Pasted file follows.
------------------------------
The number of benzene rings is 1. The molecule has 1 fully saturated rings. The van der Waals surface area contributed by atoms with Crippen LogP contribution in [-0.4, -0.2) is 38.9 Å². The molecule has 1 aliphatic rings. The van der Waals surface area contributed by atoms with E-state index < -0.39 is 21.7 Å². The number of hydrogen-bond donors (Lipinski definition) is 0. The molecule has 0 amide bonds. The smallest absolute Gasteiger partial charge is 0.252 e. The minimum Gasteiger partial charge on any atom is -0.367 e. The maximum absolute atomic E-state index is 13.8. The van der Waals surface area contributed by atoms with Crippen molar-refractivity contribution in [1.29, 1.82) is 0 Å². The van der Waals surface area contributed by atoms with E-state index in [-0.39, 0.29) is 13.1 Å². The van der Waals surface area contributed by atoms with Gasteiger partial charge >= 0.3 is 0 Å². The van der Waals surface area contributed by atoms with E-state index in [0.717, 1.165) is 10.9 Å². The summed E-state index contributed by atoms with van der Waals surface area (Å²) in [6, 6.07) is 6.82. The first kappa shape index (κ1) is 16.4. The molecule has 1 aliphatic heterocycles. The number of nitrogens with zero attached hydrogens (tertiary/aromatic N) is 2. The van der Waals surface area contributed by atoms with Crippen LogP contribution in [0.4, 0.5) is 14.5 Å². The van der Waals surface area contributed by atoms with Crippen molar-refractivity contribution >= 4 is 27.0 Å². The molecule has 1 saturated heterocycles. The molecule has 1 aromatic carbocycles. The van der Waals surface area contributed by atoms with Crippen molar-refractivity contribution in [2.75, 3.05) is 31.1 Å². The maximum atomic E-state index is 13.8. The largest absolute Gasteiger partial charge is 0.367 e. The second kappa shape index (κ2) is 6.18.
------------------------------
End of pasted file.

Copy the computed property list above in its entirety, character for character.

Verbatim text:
The number of benzene rings is 1. The molecule has 1 fully saturated rings. The van der Waals surface area contributed by atoms with Crippen LogP contribution in [-0.4, -0.2) is 38.9 Å². The molecule has 1 aliphatic rings. The van der Waals surface area contributed by atoms with E-state index < -0.39 is 21.7 Å². The number of hydrogen-bond donors (Lipinski definition) is 0. The molecule has 0 amide bonds. The smallest absolute Gasteiger partial charge is 0.252 e. The minimum Gasteiger partial charge on any atom is -0.367 e. The maximum absolute atomic E-state index is 13.8. The van der Waals surface area contributed by atoms with Crippen molar-refractivity contribution in [1.29, 1.82) is 0 Å². The van der Waals surface area contributed by atoms with E-state index in [-0.39, 0.29) is 13.1 Å². The van der Waals surface area contributed by atoms with Gasteiger partial charge >= 0.3 is 0 Å². The van der Waals surface area contributed by atoms with E-state index in [0.717, 1.165) is 10.9 Å². The summed E-state index contributed by atoms with van der Waals surface area (Å²) in [6, 6.07) is 6.82. The first kappa shape index (κ1) is 16.4. The molecule has 1 aliphatic heterocycles. The number of nitrogens with zero attached hydrogens (tertiary/aromatic N) is 2. The van der Waals surface area contributed by atoms with Crippen LogP contribution in [0.4, 0.5) is 14.5 Å². The van der Waals surface area contributed by atoms with Crippen molar-refractivity contribution >= 4 is 27.0 Å². The molecule has 1 saturated heterocycles. The molecule has 1 aromatic carbocycles. The van der Waals surface area contributed by atoms with Crippen molar-refractivity contribution in [2.75, 3.05) is 31.1 Å². The maximum atomic E-state index is 13.8. The largest absolute Gasteiger partial charge is 0.367 e. The second kappa shape index (κ2) is 6.18.